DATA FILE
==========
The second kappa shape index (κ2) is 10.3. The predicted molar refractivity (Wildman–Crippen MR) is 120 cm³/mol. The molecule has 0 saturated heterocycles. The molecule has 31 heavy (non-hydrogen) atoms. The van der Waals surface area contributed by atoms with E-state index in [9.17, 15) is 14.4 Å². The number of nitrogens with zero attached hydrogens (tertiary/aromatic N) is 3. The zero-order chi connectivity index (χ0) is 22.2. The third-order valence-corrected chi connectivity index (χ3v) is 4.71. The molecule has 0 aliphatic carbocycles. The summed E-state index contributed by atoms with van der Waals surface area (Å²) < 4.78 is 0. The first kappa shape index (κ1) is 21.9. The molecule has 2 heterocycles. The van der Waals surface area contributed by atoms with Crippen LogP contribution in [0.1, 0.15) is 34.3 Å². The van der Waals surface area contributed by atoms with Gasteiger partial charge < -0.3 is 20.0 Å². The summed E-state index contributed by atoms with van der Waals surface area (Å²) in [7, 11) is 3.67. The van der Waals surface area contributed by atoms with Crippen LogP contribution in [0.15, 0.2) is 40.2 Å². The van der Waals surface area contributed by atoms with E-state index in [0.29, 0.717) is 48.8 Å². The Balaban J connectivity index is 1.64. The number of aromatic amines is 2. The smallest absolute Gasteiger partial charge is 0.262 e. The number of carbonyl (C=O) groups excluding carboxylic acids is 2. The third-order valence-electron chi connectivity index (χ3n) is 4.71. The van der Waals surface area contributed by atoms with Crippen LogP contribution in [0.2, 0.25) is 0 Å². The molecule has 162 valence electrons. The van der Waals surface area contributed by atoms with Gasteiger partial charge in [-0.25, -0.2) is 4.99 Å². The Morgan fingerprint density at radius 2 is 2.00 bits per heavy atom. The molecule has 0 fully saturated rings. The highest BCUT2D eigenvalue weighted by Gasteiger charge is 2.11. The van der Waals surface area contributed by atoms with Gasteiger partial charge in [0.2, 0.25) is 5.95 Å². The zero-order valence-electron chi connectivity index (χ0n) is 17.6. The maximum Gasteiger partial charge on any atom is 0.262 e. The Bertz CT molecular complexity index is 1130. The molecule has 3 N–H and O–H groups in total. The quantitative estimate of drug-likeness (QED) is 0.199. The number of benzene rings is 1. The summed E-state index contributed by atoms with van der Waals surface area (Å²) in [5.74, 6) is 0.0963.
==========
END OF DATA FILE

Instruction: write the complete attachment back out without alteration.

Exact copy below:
The second kappa shape index (κ2) is 10.3. The predicted molar refractivity (Wildman–Crippen MR) is 120 cm³/mol. The molecule has 0 saturated heterocycles. The molecule has 31 heavy (non-hydrogen) atoms. The van der Waals surface area contributed by atoms with E-state index in [9.17, 15) is 14.4 Å². The number of nitrogens with zero attached hydrogens (tertiary/aromatic N) is 3. The zero-order chi connectivity index (χ0) is 22.2. The third-order valence-corrected chi connectivity index (χ3v) is 4.71. The molecule has 0 aliphatic carbocycles. The summed E-state index contributed by atoms with van der Waals surface area (Å²) < 4.78 is 0. The first kappa shape index (κ1) is 21.9. The molecule has 2 heterocycles. The van der Waals surface area contributed by atoms with Crippen LogP contribution in [0.1, 0.15) is 34.3 Å². The van der Waals surface area contributed by atoms with Gasteiger partial charge < -0.3 is 20.0 Å². The summed E-state index contributed by atoms with van der Waals surface area (Å²) in [7, 11) is 3.67. The van der Waals surface area contributed by atoms with Crippen LogP contribution in [0.15, 0.2) is 40.2 Å². The van der Waals surface area contributed by atoms with E-state index in [0.29, 0.717) is 48.8 Å². The Balaban J connectivity index is 1.64. The number of aromatic amines is 2. The smallest absolute Gasteiger partial charge is 0.262 e. The number of carbonyl (C=O) groups excluding carboxylic acids is 2. The third-order valence-electron chi connectivity index (χ3n) is 4.71. The van der Waals surface area contributed by atoms with Crippen LogP contribution in [0.2, 0.25) is 0 Å². The molecule has 162 valence electrons. The van der Waals surface area contributed by atoms with Gasteiger partial charge in [-0.25, -0.2) is 4.99 Å². The Morgan fingerprint density at radius 2 is 2.00 bits per heavy atom. The molecule has 0 fully saturated rings. The highest BCUT2D eigenvalue weighted by Gasteiger charge is 2.11. The van der Waals surface area contributed by atoms with Gasteiger partial charge in [0.2, 0.25) is 5.95 Å². The zero-order valence-electron chi connectivity index (χ0n) is 17.6. The maximum Gasteiger partial charge on any atom is 0.262 e. The Bertz CT molecular complexity index is 1130. The molecule has 3 N–H and O–H groups in total. The quantitative estimate of drug-likeness (QED) is 0.199. The number of benzene rings is 1. The summed E-state index contributed by atoms with van der Waals surface area (Å²) in [5.74, 6) is 0.0963.